Many employers have also become aware of the wide variation in local market prices among providers, and between hospital outpatient departments and free-standing facilities. Transparency tools are being disseminated to employees to facilitate medical shopping, especially for imaging diagnostics and other ancillary services. Narrow networks are also being considered, along with Centers of Excellence for high cost cardiac, spinal and transplant procedures.

Insurers are increasingly offering ACO products to employers. Unlike for Medicare, insurer ACOs are not legal entities and thus are not required to meet federal regulations. They do, however, offer the promise of lower cost, narrow networks to employers capable of affecting local market dynamics based on the shifting the use of specific providers among their covered lives. 

Double-digit price increase in branded drugs, partially masked by the generic cliff, combined with the introduction of costly new specialty drugs, have raised the ire of corporate executives. By 2018, the cost of drugs is expected to exceed that of physician services.

Health care coalitions are trying to address these issues, but their activities still remain somewhat disjointed.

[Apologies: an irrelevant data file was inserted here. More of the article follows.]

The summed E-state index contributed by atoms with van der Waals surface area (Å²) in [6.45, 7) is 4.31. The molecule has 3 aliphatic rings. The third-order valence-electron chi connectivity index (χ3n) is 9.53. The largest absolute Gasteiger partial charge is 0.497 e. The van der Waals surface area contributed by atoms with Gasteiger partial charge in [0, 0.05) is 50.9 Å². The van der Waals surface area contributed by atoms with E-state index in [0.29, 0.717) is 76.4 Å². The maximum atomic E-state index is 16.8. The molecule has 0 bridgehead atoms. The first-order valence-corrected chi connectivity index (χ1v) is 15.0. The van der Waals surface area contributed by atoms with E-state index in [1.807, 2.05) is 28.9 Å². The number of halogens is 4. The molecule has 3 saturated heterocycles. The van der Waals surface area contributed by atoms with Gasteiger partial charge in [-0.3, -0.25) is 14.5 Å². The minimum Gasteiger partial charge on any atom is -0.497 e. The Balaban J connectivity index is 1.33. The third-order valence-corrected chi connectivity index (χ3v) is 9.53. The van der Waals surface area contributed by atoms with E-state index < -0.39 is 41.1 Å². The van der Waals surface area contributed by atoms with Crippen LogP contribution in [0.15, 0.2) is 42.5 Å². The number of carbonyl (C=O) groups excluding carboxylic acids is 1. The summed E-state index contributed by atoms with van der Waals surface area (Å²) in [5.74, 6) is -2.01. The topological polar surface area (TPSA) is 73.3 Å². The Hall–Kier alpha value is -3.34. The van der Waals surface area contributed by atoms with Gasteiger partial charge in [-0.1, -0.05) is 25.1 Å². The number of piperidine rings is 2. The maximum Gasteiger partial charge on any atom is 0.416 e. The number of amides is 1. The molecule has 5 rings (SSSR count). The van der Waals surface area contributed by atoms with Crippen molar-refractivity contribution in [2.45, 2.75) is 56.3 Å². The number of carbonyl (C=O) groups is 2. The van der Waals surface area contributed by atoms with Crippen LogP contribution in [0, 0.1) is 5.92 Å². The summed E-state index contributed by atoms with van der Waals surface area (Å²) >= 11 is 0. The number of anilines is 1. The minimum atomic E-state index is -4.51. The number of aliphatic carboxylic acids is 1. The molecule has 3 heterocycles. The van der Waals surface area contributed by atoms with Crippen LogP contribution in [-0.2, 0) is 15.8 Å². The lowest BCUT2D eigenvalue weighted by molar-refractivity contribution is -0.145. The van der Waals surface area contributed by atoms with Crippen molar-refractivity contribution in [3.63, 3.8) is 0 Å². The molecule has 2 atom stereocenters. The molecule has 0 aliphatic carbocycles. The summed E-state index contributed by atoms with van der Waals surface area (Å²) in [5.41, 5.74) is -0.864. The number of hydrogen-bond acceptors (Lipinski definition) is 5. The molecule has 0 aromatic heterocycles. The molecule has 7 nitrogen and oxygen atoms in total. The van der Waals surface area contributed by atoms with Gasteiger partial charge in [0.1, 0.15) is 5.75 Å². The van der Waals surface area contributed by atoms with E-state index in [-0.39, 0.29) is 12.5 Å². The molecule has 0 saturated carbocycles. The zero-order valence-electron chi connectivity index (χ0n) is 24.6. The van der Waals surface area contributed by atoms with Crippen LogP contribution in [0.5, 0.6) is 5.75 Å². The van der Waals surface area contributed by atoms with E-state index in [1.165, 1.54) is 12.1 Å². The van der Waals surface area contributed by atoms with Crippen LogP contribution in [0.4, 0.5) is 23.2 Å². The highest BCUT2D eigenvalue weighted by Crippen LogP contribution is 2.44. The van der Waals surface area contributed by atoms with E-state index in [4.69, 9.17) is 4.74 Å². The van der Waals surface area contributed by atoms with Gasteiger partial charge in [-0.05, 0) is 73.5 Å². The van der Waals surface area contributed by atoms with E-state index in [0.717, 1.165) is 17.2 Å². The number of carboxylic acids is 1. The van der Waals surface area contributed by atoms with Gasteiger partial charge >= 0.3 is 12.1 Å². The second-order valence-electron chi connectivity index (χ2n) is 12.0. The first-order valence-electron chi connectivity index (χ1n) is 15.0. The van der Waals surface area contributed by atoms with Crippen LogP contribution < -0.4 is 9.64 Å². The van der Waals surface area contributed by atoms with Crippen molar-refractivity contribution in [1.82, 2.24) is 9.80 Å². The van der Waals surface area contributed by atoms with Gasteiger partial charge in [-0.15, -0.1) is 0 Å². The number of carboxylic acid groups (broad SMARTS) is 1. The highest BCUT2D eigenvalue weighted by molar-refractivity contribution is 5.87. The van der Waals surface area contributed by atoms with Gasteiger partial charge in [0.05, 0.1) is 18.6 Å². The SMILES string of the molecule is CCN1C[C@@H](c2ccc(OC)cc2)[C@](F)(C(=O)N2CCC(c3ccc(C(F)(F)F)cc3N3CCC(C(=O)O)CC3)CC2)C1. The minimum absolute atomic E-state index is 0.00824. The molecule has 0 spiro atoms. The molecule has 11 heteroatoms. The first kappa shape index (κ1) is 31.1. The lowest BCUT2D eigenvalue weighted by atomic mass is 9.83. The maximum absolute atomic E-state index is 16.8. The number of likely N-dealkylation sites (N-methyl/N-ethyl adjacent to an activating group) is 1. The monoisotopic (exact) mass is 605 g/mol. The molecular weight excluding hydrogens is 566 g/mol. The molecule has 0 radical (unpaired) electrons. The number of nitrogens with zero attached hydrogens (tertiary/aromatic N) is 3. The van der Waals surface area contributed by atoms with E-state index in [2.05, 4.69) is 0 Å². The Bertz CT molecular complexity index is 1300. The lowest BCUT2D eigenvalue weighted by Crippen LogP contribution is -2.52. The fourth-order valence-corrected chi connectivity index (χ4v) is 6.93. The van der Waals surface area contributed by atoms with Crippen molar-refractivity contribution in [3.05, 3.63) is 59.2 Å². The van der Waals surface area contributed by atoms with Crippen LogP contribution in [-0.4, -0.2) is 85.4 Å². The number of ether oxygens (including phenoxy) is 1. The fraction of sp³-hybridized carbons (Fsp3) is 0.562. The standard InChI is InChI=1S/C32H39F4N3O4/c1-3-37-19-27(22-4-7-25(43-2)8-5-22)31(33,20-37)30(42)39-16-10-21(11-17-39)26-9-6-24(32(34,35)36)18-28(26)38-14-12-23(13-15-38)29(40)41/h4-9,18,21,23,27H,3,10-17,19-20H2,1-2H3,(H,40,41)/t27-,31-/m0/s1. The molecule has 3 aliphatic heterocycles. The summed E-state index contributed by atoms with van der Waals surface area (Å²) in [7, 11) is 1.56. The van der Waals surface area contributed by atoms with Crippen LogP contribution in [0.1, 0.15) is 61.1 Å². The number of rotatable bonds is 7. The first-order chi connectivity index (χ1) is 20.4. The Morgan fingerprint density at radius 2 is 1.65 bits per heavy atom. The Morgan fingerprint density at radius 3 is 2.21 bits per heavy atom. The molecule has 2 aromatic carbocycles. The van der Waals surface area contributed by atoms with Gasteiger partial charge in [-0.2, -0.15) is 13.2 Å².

Investors and restructuring personnel should focus their efforts on local market dynamics. All healthcare is local, and sustainable profitability will depend on a myriad of factors including market share and execution capabilities. Provider efficiency and effectiveness will become paramount, and lead to shifting sites of service.  Healthcare, for once, may actually begin to act like most non-healthcare businesses and compete on the creation of value.

As with most investment opportunities, timing will be paramount in an increasing complex healthcare ecosystem that is subject to cross-currents of reimbursement change.

*David Gruber, MD, MBA, is a managing director with Alvarez & Marsal Healthcare Industry Group. You may reach him here

Published by DLA Piper LLP (US)